Accretive Health

Peter P. Csapo

Financial Integrity

Editors’ Note

Prior to joining Accretive Health, Peter Csapo was Chief Financial Officer and Area Senior Vice President at VHA Inc. Csapo was also the former Chief Financial Officer and Vice President of Customer Operations at McKesson Health Solutions. During his 13-year tenure at McKesson, he advanced through multiple operational and financial leadership roles at both the corporate and division levels. Csapo is a graduate of the University of Wisconsin at Madison and received his Certified Public Accountant certificate from the State of Illinois.

When you came into this role, what steps did you take to ensure that financial controls are in place to put the company on the path toward managing the growth ahead?

When I arrived, the immediate focus was to complete the restatement, which we finished at the end of 2014. We are still in the process of remediating our control environment.

In our SEC filings, we were extremely transparent in outlining the plan we have in place to enhance our control environment. We have achieved good progress against that plan. We brought in a new team to not only assist with addressing the control issues but to upgrade skills and enhance our capabilities in the accounting, finance, compliance, risk management, and audit organizations.

How critical are your efforts in enrolling your business leaders in the company’s strategy?

As a CFO, our number-one priority is the fiduciary responsibility to ensure the integrity of the financial numbers. However, when the right teams, controls, policies, and procedures are put in place, the infrastructure enables one to spend less time with greater confidence that the numbers are accurate.

This allows more time for building and developing our team and communicating with stakeholders.

The ultimate goal is to get to the point of adding value by driving strategic decision-making and building peer relationships across the management team. I expect my teams to be partners with the businesses they support, and gain their confidence over time becoming decision makers in those businesses, not just a support staff function.

How have you worked to ensure that Wall Street and the financial community understand the controls and stability of the numbers?

We have been active in educating investors on our non-GAAP accounting measures and how they tie to our GAAP financials. Due to the complexity of our business and performance-based nature of our customer contracts, we believe the non-GAAP financials provide a better view of our operational and business performance in terms of our cash generation ability.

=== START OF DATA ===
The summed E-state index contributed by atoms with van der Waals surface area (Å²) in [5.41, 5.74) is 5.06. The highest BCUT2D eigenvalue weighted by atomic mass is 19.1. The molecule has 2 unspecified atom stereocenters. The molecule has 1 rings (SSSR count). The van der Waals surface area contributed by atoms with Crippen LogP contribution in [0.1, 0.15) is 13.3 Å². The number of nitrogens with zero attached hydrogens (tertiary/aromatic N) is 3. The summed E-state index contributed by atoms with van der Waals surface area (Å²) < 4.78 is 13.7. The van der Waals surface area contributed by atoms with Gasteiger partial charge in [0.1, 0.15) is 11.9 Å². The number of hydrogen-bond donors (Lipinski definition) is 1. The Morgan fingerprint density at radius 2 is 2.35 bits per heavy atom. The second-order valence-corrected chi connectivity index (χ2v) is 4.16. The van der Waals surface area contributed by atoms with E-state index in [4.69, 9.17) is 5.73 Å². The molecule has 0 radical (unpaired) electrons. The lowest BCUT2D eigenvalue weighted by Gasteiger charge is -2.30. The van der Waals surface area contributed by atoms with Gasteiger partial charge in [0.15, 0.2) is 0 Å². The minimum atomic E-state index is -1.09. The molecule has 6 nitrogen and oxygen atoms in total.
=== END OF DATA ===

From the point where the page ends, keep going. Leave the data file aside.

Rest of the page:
When we first came out after the restatement, and after having been quiet for a while, we had to educate outside parties on these non-GAAP measures, why we selected them, why we think they are important, and how they should interpret them. We also provided guidance for the upcoming fiscal year.

We are being as transparent as possible to rebuild our credibility with the investor community.

What growth opportunities do you see for the company and how vital is this company in terms of the status of healthcare today?

There are plenty of revenue cycle companies out there, but there are only a few with true scale. We are one of them. Our model is very distinct because of how we tackle the problem. As reimbursement models change in the coming years, there is an enormous opportunity for hospitals to outsource this function. Hospitals do not want to invest a lot into figuring out how they are going to ride out the changes in reimbursements. Why not give it to a revenue cycle vendor that is solely focused on their financial results?

We have a great market opportunity because we have a partnership approach. Also, our technology integrates with the large platforms in hospitals. The people we hire have outstanding skills for identifying opportunities, defect management, and driving change management. We view the revenue cycle processes in hospitals similar to a manufacturing floor that has defects. In the assembly line, we work those defects out of the process using process redesign, technology, analytics, management oversight, Lean Six Sigma, and focused operational alignment to key metrics.

We also have an internal process that feeds performance improvement and functionality enhancements from our employees at customer sites to our product management experts. They prioritize and deliver technical specifications to our technology experts, who incorporate technology enhancements, or new functionality, that are quickly deployed to the field. It is a constant feedback loop.

Reimbursement will continue changing over the next three to five years. The question is, who do hospitals want handling their revenue cycle challenges? That would be someone who is keenly focused on the problems, with fresh solutions. This is especially important given the uncertainty of how the shift from fee-for-service to value-based reimbursement is going to play out. They should want a trusted partner who has built a model on thinking, solving, and deploying processes and technology to create results. •